Texas educators explore generative AI adoption

MATTHEAU FAUGHT, Presentation Editor

Generative AI is poised to change education forever.

Students are now using programs like ChatGPT to cheat on their assignments by generating anything from short-answer responses to multipage essays.

While fears run high among educators, some say there are potential benefits. Recently, a survey released by the Walton Family Foundation found that ChatGPT is used more by teachers than students.

The survey reported that 51% of teachers used the technology with 40% using it at least once a week. This is in contrast to 22% of students saying they use the tech on a weekly basis or more.

A majority of students and teachers surveyed agree that “ChatGPT is just another example of why we can’t keep doing things the old way for schools in the modern world.” 

Many of the AI users in the Walton survey said they see the technology as a way to accelerate student learning.

“As a professor, we have very little resources,” said Jason Alvarado, a cybersecurity instructor at Dallas College Richland Campus.

“Using something like ChatGPT as a research assistant, I can typically take complex course planning, which will typically take five to 10 days to generate outlines and basic summaries and then a lesson plan, and I could condense that down into a day or less.”

Alvarado isn’t alone. Karen Magruder, a social work instructor at the University of Texas in Arlington, has adopted ChatGPT to assist her in class preparation. Utilizing ChatGPT, she has generated case studies for discussion in her course.

“It’s been really helpful for saving me a lot of time and legwork and generating that type of content that then I use with students,” Magruder said.

Magruder incorporated ChatGPT into her cognitive behavioral therapy course, in which she posed questions to ChatGPT and had her students analyze its responses in small groups. 

“They had to be able to say what’s accurate and support that with empirical research,” she said.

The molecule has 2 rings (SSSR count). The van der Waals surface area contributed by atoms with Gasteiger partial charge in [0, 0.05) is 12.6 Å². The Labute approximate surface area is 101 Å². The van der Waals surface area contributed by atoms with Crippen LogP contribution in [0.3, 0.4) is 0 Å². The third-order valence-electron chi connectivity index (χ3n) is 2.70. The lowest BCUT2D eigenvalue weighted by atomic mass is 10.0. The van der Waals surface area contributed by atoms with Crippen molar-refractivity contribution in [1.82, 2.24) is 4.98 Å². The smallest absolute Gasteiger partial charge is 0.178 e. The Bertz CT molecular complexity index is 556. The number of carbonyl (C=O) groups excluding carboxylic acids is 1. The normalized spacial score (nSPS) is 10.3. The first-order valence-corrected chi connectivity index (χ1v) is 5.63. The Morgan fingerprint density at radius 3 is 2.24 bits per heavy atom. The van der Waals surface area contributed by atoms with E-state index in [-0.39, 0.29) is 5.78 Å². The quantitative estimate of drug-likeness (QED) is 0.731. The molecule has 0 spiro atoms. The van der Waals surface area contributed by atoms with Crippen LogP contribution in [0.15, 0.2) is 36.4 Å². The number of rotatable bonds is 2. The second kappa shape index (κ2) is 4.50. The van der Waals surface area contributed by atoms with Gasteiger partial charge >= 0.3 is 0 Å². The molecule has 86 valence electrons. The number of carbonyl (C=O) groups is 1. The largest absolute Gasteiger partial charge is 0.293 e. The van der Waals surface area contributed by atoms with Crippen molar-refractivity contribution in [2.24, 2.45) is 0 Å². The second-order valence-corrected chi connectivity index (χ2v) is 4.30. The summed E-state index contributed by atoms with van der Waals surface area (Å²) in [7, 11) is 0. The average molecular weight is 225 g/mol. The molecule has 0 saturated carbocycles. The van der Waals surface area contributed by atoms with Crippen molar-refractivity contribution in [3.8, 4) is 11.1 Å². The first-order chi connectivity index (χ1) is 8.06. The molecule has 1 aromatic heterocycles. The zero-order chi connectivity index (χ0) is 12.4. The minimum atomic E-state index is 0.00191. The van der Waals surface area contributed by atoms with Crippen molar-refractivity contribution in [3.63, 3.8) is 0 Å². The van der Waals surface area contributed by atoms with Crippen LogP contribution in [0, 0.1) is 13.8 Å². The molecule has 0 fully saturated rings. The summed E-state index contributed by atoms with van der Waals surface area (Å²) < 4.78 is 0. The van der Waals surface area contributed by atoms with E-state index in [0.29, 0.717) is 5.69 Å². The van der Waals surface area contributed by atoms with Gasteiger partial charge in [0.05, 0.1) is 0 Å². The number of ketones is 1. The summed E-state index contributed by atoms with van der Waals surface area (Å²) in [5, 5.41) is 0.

According to Magruder, ChatGPT has stimulated critical thinking among her students by encouraging them to delve deeper into their evaluation and analysis.

It also enabled her to simulate interactions with clients on a telehealth platform by asking

ChatGPT to play the role of a client with a particular issue. Students were then able to interact with it in real time.

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“I think that anything that is going to save a little bit of extra time and allow me to use higher-order skills is going to be a benefit,” Magruder said.

UTA’s ‘Center for Research on Teaching and Learning Excellence’ is currently hosting an ‘AI in Education’ initiative. CRTLE supports faculty in enhancing their teaching practices, including the integration of technology like ChatGPT to create innovative pedagogies.

Similar initiatives are being undertaken at schools across Texas on smaller scales. In March, English professor Kendra Unruh hosted a session for faculty about ChatGPT and how she plans to utilize the technology in the future.

As the technology becomes more popular, students may see more educational institutions across Texas adopting ChatGPT in the class- room, given its potential.

There could be drawbacks to using AI to supplant gaining real skills in a field. Alvarado compared this to using ChatGPT to generate code for a game he was developing. Though not implemented, he said that if it was and he ran into any problems, he wouldn’t know how to fix them because he wouldn’t have learned how.

“It is not a replacement for earning the knowledge,” he said. 

Programs like ChatGPT could also hinder the way students engage with their material. Tuesday Hambric, a psychology and learning framework instructor said,

“You’re not finding your own voice if you’re using AI to write your paper. That is plagiarism in the highest sense because it is not your own voice.” 

As instructors automate the more tedious parts of class preparation with AI, they are afforded more time to engage with their students.

“If you don’t spend quality time with your students, getting to know their thoughts and the things they’re interested in offering, you won’t know whether or not a student is writing their own paper,” Hambric said.

Magruder suggests that it might change the types of assignments faculty offer students. “We’re thinking about ways that we might change how we assess learning outcomes,” she said. “Like being able to do a skill demonstration video as opposed to a discussion board or easily duplicated writing assignment.”

Examples of these alternatives include handwritten writing prompts the students turn in or videos that are more demonstration-based as opposed to theoretical.

“I really apply the same strengths-based perspective to this new technology,” Magruder said. “It’s here and we need to learn how to make the best out of it so we can harness any potential while minimizing negative impacts.”